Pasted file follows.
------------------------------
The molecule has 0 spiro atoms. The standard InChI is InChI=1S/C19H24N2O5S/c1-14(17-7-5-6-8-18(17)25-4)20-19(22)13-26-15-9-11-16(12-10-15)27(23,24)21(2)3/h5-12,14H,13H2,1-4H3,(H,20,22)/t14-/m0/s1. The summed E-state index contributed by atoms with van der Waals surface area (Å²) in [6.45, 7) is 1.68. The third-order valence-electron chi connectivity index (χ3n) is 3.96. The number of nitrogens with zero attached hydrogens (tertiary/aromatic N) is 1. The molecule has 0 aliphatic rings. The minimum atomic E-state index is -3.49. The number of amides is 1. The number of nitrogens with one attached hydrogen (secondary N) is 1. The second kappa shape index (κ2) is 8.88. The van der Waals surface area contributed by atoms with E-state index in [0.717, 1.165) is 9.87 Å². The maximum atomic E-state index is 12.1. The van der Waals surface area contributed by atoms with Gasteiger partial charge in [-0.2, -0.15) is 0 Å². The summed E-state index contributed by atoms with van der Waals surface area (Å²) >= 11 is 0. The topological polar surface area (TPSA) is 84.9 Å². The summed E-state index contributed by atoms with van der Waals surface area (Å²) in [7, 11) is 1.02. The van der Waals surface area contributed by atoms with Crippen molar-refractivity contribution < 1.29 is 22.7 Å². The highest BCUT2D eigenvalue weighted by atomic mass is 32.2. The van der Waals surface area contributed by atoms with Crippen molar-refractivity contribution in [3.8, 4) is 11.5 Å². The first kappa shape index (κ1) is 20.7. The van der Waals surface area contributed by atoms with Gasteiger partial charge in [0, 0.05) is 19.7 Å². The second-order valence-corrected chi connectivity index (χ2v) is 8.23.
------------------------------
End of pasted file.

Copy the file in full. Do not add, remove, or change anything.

The molecule has 0 spiro atoms. The standard InChI is InChI=1S/C19H24N2O5S/c1-14(17-7-5-6-8-18(17)25-4)20-19(22)13-26-15-9-11-16(12-10-15)27(23,24)21(2)3/h5-12,14H,13H2,1-4H3,(H,20,22)/t14-/m0/s1. The summed E-state index contributed by atoms with van der Waals surface area (Å²) in [6.45, 7) is 1.68. The third-order valence-electron chi connectivity index (χ3n) is 3.96. The number of nitrogens with zero attached hydrogens (tertiary/aromatic N) is 1. The molecule has 0 aliphatic rings. The minimum atomic E-state index is -3.49. The number of amides is 1. The number of nitrogens with one attached hydrogen (secondary N) is 1. The second kappa shape index (κ2) is 8.88. The van der Waals surface area contributed by atoms with E-state index in [0.717, 1.165) is 9.87 Å². The maximum atomic E-state index is 12.1. The van der Waals surface area contributed by atoms with Gasteiger partial charge in [-0.2, -0.15) is 0 Å². The summed E-state index contributed by atoms with van der Waals surface area (Å²) >= 11 is 0. The topological polar surface area (TPSA) is 84.9 Å². The summed E-state index contributed by atoms with van der Waals surface area (Å²) in [7, 11) is 1.02. The van der Waals surface area contributed by atoms with Crippen molar-refractivity contribution < 1.29 is 22.7 Å². The highest BCUT2D eigenvalue weighted by atomic mass is 32.2. The van der Waals surface area contributed by atoms with Crippen molar-refractivity contribution in [3.8, 4) is 11.5 Å². The first kappa shape index (κ1) is 20.7. The van der Waals surface area contributed by atoms with Gasteiger partial charge in [0, 0.05) is 19.7 Å². The second-order valence-corrected chi connectivity index (χ2v) is 8.23.